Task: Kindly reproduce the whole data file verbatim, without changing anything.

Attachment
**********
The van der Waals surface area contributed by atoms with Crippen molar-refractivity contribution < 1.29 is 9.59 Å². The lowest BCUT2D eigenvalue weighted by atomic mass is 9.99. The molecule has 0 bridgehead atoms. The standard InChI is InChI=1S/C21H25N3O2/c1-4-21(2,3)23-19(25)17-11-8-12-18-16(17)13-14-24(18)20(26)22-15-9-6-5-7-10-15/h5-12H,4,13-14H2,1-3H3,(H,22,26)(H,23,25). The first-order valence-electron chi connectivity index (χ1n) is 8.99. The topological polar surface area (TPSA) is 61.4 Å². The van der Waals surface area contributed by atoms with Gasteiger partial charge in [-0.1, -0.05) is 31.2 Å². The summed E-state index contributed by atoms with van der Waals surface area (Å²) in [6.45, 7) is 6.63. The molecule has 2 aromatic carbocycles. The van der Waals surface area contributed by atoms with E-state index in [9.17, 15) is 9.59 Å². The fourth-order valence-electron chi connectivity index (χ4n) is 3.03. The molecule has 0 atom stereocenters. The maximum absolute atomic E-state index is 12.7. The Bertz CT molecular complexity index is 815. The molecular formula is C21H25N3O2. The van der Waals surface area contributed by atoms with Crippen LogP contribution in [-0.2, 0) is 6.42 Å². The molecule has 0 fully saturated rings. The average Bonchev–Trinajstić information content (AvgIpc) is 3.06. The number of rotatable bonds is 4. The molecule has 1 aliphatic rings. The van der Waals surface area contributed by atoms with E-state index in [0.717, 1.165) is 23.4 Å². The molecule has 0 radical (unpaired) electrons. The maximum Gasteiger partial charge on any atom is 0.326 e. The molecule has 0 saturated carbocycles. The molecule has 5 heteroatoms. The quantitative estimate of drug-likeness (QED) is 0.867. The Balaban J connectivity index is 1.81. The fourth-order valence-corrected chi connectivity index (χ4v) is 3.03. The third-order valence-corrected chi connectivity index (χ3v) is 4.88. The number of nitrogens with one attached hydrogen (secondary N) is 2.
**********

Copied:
The van der Waals surface area contributed by atoms with Crippen molar-refractivity contribution < 1.29 is 9.59 Å². The lowest BCUT2D eigenvalue weighted by atomic mass is 9.99. The molecule has 0 bridgehead atoms. The standard InChI is InChI=1S/C21H25N3O2/c1-4-21(2,3)23-19(25)17-11-8-12-18-16(17)13-14-24(18)20(26)22-15-9-6-5-7-10-15/h5-12H,4,13-14H2,1-3H3,(H,22,26)(H,23,25). The first-order valence-electron chi connectivity index (χ1n) is 8.99. The topological polar surface area (TPSA) is 61.4 Å². The van der Waals surface area contributed by atoms with Gasteiger partial charge in [-0.1, -0.05) is 31.2 Å². The summed E-state index contributed by atoms with van der Waals surface area (Å²) in [6.45, 7) is 6.63. The molecule has 2 aromatic carbocycles. The van der Waals surface area contributed by atoms with E-state index in [9.17, 15) is 9.59 Å². The fourth-order valence-electron chi connectivity index (χ4n) is 3.03. The molecule has 0 atom stereocenters. The maximum absolute atomic E-state index is 12.7. The Bertz CT molecular complexity index is 815. The molecular formula is C21H25N3O2. The van der Waals surface area contributed by atoms with Crippen LogP contribution in [-0.2, 0) is 6.42 Å². The molecule has 0 fully saturated rings. The average Bonchev–Trinajstić information content (AvgIpc) is 3.06. The number of rotatable bonds is 4. The molecule has 1 aliphatic rings. The van der Waals surface area contributed by atoms with E-state index in [0.717, 1.165) is 23.4 Å². The molecule has 0 radical (unpaired) electrons. The maximum Gasteiger partial charge on any atom is 0.326 e. The molecule has 0 saturated carbocycles. The molecule has 5 heteroatoms. The quantitative estimate of drug-likeness (QED) is 0.867. The Balaban J connectivity index is 1.81. The fourth-order valence-corrected chi connectivity index (χ4v) is 3.03. The third-order valence-corrected chi connectivity index (χ3v) is 4.88. The number of nitrogens with one attached hydrogen (secondary N) is 2.